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Let's not forget the concept of Print on Demand moving forward, which could provide a means to print small runs of books based on the number ordered. A number of companies are creating relatively low-priced printing presses that could put this capability within reach of smaller boutique publishers who create specialty paper books for a small audience.

Thanks for your comment.

Ron

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I echo your sentiment and share your love of traditional, paper books.
I also share your concern for their future, but a couple of scenarios lead me to think you may be right in saying that paper books will survive the march of 'progress'...
You're on the beach, there's sand and suncream everywhere - will you grab hold of your iPad and, in glaring sunshine, try to read the latest bestseller?
You're on the late bus home and a gang of rowdy youths get on after you - will you whip out your shiny, expensive iPad/Kindle/Reader and try to block out their noise as you dive in to Tolstoy?
You've just read the best book of your life and want to share it with your friends and family, but your e-book's DRM means you can't simply pass it around from iPad to iPad - will you break the copyright?
Your shelves are over-flowing with books so you pop down to the local library, as I do periodically (no pun intended), and donate them for the greater good - what will you do with your old e-books?
See what I mean? I wouldn't worry too much just yet.
Thanks for the nice article!

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Hi Red Devil
Thanks for the comment and sharing your thoughts. I think it may be possible to share ebooks. The Nook has this capability if I'm not mistaken, but you're right that the dynamic wouldn't be the same, that's for sure.

Ron

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I'm an avid reader, too, but find myself losing a lot of time to the computer trying to stay up with markets and technology. I love the feel and experience of reading a book in my hand - the images painted by the written word are far better than tv or movies for me. I also love to put books on CD's on my MP3, but something interesting often happens. Some of the richest books like Wicked by Gregory Maguire and Umberto Eco's books, for example, do not "listen" well because of their complex descriptions and imaginative use of words. Kindle does not put me in the middle of the experience like a book. For me, there will always be a place for good old paper and ink.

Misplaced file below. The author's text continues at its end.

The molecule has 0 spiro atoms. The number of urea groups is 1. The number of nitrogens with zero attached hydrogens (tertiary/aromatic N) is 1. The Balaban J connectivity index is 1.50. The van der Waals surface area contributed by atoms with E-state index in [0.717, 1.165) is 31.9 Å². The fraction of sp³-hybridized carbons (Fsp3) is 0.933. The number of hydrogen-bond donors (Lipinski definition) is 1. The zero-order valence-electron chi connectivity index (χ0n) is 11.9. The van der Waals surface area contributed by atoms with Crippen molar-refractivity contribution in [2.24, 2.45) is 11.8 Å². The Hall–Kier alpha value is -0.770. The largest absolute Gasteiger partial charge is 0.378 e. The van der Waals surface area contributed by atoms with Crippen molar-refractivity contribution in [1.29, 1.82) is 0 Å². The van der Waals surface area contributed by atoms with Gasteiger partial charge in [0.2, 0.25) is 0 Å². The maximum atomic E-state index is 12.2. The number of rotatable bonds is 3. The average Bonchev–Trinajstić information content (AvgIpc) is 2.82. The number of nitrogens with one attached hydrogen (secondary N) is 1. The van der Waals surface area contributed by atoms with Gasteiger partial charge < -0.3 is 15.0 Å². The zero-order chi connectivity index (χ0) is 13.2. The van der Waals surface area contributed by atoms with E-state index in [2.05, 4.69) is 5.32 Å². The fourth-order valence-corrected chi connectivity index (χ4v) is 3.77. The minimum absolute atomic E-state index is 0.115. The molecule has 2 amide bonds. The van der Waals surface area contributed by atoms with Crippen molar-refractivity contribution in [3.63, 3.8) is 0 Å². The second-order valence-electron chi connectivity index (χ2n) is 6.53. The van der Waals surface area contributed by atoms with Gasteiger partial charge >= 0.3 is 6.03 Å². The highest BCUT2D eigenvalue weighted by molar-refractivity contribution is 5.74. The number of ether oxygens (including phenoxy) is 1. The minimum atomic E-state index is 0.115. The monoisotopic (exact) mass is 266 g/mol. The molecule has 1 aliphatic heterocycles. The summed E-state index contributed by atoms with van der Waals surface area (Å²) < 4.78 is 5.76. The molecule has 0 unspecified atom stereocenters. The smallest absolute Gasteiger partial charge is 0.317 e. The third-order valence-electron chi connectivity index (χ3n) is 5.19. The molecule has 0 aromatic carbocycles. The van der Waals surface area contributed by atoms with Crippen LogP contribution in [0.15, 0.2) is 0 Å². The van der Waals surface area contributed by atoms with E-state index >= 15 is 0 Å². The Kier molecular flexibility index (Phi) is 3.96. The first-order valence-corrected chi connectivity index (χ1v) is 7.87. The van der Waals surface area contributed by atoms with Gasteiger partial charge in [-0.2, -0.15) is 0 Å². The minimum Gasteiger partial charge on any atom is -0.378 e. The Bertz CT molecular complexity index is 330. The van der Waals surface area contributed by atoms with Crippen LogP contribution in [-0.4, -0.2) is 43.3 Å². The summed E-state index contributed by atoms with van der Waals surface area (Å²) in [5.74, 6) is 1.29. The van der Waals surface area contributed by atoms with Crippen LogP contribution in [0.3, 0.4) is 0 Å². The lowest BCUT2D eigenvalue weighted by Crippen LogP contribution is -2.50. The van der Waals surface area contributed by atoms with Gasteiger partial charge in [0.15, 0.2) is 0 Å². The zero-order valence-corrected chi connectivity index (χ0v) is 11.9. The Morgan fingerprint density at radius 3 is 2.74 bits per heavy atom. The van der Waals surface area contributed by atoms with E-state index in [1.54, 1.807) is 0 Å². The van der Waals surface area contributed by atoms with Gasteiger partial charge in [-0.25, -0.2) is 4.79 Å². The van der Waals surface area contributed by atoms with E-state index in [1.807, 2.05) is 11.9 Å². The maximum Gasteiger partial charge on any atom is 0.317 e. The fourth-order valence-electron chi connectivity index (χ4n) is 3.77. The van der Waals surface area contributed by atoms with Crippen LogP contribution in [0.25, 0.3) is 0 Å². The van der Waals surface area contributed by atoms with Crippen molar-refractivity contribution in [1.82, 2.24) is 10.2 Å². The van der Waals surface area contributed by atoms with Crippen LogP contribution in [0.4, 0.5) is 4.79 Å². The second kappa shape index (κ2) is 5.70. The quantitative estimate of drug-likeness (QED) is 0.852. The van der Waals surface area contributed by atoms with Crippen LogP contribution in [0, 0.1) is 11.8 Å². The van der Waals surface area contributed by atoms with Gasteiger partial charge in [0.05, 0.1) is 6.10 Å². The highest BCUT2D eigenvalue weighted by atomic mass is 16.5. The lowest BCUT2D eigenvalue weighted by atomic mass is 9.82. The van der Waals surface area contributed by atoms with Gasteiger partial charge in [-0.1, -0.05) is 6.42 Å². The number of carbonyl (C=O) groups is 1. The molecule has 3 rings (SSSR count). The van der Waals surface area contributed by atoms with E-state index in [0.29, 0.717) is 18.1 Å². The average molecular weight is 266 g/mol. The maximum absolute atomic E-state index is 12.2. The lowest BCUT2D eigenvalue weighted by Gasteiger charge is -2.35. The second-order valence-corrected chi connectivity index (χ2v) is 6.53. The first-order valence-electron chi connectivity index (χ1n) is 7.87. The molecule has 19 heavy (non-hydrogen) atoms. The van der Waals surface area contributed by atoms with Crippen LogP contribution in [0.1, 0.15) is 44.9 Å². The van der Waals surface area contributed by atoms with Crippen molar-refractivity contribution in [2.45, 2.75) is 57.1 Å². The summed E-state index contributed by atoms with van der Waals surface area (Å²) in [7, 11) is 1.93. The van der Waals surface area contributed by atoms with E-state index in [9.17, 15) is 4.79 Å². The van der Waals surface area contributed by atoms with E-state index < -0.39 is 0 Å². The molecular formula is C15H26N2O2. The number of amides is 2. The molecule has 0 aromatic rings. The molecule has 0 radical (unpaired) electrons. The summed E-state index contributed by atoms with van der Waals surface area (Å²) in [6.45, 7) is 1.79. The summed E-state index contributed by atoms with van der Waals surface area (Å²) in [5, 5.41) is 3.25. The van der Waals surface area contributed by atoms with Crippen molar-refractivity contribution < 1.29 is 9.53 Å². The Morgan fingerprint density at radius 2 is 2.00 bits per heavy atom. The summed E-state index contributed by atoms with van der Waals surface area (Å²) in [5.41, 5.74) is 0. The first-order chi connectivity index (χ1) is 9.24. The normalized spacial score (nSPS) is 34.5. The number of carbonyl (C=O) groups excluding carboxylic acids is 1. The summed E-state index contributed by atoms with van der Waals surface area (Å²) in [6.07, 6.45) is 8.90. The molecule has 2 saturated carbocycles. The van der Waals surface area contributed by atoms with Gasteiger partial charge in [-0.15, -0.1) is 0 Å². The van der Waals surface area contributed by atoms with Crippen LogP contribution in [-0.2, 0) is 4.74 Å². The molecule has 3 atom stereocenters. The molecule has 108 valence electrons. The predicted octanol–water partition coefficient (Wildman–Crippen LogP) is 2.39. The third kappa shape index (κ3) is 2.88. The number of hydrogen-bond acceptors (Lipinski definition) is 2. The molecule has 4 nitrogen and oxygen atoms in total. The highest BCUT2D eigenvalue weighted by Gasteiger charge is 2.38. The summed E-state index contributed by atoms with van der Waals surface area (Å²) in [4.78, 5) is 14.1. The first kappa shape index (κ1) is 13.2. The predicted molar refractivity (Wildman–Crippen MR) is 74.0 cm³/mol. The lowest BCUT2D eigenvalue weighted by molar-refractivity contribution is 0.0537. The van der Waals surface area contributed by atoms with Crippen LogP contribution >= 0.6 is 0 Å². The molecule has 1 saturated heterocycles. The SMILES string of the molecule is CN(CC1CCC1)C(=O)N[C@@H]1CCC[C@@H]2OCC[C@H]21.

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No, I don't think that e-Books can replace the physical books. physical books have awesome fragrance of the paper and ink too which is total unmatched and unmatched. May be i-pad become a threat for them but it is costly enough to bear it.

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I guess e-books have their upsides, I heard off a university professor who used an e-reader while traveling through the US, he said it saved him from carrying a heavy bag of books.
On the other hand, many people just like the physical feeling of books. And even though e-readers have come down in price (I have seen prices as low as 139 CAD) I do not know anybody who has one right now, as opposed to things like, for example digital cameras (I do not know anybody who does NOT have one)
I have heard people say e-readers are better for the environment, but that is definitely not true. Books are biodegradable and not made of an oil product. Once made they don't require energy and you can re-use them many times or give them to someone else.
E-readers will eventually break like all other electronics and end up on a land fill somewhere.
And if the couch has lost a leg you can use some cheap paperbacks to even it out. Try THAT with your Kindle!

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Marty:
I think they both have their place and will continue to co-exist for many years.

Thanks for commenting.
Ron